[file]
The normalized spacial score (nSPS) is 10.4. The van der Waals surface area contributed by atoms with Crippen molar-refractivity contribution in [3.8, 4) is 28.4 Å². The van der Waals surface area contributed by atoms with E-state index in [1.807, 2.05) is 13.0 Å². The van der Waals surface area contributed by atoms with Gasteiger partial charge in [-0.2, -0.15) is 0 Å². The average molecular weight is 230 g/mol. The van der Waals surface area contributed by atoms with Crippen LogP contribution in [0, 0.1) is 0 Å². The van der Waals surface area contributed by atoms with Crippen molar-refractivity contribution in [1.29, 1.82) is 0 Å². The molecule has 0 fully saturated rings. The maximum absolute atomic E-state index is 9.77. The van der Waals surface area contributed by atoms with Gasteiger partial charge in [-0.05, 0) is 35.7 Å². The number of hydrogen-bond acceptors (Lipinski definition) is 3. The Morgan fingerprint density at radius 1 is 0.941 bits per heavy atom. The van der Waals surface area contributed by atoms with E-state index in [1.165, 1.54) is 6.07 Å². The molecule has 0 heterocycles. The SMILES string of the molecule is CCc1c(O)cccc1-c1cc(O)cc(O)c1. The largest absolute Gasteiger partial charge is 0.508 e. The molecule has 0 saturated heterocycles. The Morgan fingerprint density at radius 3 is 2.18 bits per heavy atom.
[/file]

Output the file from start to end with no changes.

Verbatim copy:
The normalized spacial score (nSPS) is 10.4. The van der Waals surface area contributed by atoms with Crippen molar-refractivity contribution in [3.8, 4) is 28.4 Å². The van der Waals surface area contributed by atoms with E-state index in [1.807, 2.05) is 13.0 Å². The van der Waals surface area contributed by atoms with Gasteiger partial charge in [-0.2, -0.15) is 0 Å². The average molecular weight is 230 g/mol. The van der Waals surface area contributed by atoms with Crippen LogP contribution in [0, 0.1) is 0 Å². The van der Waals surface area contributed by atoms with Crippen molar-refractivity contribution in [1.29, 1.82) is 0 Å². The molecule has 0 fully saturated rings. The maximum absolute atomic E-state index is 9.77. The van der Waals surface area contributed by atoms with Gasteiger partial charge in [-0.05, 0) is 35.7 Å². The number of hydrogen-bond acceptors (Lipinski definition) is 3. The Morgan fingerprint density at radius 1 is 0.941 bits per heavy atom. The van der Waals surface area contributed by atoms with E-state index in [1.165, 1.54) is 6.07 Å². The molecule has 0 heterocycles. The SMILES string of the molecule is CCc1c(O)cccc1-c1cc(O)cc(O)c1. The largest absolute Gasteiger partial charge is 0.508 e. The molecule has 0 saturated heterocycles. The Morgan fingerprint density at radius 3 is 2.18 bits per heavy atom.